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Docker for MlOps

What is Docker ?

Docker is an open source platform used to build, deploy and manage applications containing content known as a platform with features that enable developers to create containers with integrated applications that can continue to work anywhere. However containers can be built without Docker but Docker makes it easier, safer and easier to build, move and manage containers.

Docker was introduced by Solmon Hykes in 2013 as a set of PAAS products using OS level virtualization, a time when containers were popular

What is MLOps ?

MLOps stand for Machine Learning Operations, are a set of best practises for anyone to run ML by providing softwares and cloud services

MLOps is the communication between data scientists and the performance or production team. It is deeply intertwined in nature, designed to eliminate waste, make automation possible, and produce a rich, consistent understanding of machine learning. ML could be a game changer, but without some form of programming, it could go into scientific testing. MLOps follow the same pattern as DevOps. Practices that drive seamless integration between your development cycle and your overall performance can also change how your organization handles big data. As DevOps shortens the production life cycles by building better products with each iteration, MLOps carries information you can trust and play with very fast.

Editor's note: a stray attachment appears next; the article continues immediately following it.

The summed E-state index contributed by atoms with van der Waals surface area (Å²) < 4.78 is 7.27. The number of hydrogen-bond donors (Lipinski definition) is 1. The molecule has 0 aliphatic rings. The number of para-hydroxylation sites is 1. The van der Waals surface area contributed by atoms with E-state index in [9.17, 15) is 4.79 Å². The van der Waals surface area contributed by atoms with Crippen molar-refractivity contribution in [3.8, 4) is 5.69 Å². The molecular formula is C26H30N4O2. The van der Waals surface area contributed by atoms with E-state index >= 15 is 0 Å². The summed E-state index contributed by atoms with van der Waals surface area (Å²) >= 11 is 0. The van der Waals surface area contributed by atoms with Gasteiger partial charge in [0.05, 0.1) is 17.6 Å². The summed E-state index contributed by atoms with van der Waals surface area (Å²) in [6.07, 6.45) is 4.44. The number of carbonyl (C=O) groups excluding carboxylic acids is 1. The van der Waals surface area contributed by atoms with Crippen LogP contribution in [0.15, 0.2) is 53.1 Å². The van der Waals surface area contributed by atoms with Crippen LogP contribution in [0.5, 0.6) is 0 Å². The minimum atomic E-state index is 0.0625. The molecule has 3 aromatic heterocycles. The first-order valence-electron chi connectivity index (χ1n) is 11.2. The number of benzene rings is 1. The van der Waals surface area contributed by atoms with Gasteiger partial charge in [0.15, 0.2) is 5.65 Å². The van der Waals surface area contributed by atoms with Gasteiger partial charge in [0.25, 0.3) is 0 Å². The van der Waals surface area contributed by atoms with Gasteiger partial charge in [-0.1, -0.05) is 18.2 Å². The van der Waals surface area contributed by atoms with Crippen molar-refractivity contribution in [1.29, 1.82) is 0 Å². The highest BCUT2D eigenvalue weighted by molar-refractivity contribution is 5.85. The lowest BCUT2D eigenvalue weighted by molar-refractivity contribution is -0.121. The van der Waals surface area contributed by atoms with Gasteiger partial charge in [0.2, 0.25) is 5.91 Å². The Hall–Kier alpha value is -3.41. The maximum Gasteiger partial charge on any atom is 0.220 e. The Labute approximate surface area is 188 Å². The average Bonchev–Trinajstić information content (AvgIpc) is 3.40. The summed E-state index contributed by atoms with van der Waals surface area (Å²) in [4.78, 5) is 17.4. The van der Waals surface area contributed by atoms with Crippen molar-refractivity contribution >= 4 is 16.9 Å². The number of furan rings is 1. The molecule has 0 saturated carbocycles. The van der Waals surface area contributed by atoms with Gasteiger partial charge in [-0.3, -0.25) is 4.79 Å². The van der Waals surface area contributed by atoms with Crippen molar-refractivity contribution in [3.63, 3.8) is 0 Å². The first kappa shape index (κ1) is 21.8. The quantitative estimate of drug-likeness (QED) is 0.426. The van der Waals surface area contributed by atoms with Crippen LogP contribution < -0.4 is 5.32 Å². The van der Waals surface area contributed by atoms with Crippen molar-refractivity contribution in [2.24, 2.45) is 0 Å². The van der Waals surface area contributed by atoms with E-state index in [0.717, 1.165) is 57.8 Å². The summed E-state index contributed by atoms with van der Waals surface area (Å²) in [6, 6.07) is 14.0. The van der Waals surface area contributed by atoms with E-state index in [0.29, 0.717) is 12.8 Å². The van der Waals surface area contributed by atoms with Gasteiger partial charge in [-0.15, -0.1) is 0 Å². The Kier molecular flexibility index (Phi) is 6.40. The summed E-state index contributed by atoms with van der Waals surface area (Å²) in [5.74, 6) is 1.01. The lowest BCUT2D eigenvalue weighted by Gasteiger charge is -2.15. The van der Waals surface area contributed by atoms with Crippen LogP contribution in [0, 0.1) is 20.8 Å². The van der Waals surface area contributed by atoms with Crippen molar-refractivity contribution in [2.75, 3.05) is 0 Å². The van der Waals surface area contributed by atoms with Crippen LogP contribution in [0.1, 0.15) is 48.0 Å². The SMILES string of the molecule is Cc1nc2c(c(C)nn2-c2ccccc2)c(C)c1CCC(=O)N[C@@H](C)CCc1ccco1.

Docker with MLOps

Docker has some advantages over the increase compared to the Anaconda. If you make a pipe in a container after that, with a little modification of your Dockerfile, your pipe is ready for production. For example, you may need to delete the features of the Dockerfile used for upgrades (Jupyter library, SSH configuration), enter your pipeline script as a command, and then install your favorite preferences (write to database, work over REST). After that you can sort the containers, use your pipeline with tools like Kubernetes in the same road collection. Alternatively, if you train in a container (as we do below) you can run the containers evenly in the hyperparameter tuning collection.

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